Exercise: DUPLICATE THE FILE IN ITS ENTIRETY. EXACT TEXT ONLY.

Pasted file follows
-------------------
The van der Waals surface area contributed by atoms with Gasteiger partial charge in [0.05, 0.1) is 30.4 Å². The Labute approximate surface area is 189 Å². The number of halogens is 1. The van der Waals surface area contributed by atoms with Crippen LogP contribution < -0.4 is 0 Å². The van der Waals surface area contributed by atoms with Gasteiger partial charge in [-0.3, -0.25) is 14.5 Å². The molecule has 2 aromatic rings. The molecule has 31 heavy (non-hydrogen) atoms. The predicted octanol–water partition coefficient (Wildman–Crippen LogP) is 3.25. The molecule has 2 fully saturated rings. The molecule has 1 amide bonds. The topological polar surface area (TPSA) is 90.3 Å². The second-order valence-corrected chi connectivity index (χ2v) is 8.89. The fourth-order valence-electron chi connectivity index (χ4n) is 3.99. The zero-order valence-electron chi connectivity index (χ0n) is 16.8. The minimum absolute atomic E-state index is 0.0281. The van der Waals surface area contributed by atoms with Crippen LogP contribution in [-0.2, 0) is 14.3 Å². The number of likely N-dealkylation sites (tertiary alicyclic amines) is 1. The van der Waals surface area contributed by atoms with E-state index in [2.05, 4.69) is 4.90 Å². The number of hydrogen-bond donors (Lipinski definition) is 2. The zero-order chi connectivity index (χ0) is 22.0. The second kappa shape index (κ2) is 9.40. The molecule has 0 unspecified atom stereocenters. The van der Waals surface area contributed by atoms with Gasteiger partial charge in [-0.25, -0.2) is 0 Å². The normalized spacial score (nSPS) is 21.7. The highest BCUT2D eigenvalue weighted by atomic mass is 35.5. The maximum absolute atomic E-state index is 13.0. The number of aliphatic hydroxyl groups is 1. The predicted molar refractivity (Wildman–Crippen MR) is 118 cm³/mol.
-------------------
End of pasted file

The van der Waals surface area contributed by atoms with Gasteiger partial charge in [0.05, 0.1) is 30.4 Å². The Labute approximate surface area is 189 Å². The number of halogens is 1. The van der Waals surface area contributed by atoms with Crippen LogP contribution < -0.4 is 0 Å². The van der Waals surface area contributed by atoms with Gasteiger partial charge in [-0.3, -0.25) is 14.5 Å². The molecule has 2 aromatic rings. The molecule has 31 heavy (non-hydrogen) atoms. The predicted octanol–water partition coefficient (Wildman–Crippen LogP) is 3.25. The molecule has 2 fully saturated rings. The molecule has 1 amide bonds. The topological polar surface area (TPSA) is 90.3 Å². The second-order valence-corrected chi connectivity index (χ2v) is 8.89. The fourth-order valence-electron chi connectivity index (χ4n) is 3.99. The zero-order valence-electron chi connectivity index (χ0n) is 16.8. The minimum absolute atomic E-state index is 0.0281. The van der Waals surface area contributed by atoms with Crippen LogP contribution in [-0.2, 0) is 14.3 Å². The number of likely N-dealkylation sites (tertiary alicyclic amines) is 1. The van der Waals surface area contributed by atoms with E-state index in [2.05, 4.69) is 4.90 Å². The number of hydrogen-bond donors (Lipinski definition) is 2. The zero-order chi connectivity index (χ0) is 22.0. The second kappa shape index (κ2) is 9.40. The molecule has 0 unspecified atom stereocenters. The van der Waals surface area contributed by atoms with Gasteiger partial charge in [-0.25, -0.2) is 0 Å². The normalized spacial score (nSPS) is 21.7. The highest BCUT2D eigenvalue weighted by atomic mass is 35.5. The maximum absolute atomic E-state index is 13.0. The number of aliphatic hydroxyl groups is 1. The predicted molar refractivity (Wildman–Crippen MR) is 118 cm³/mol.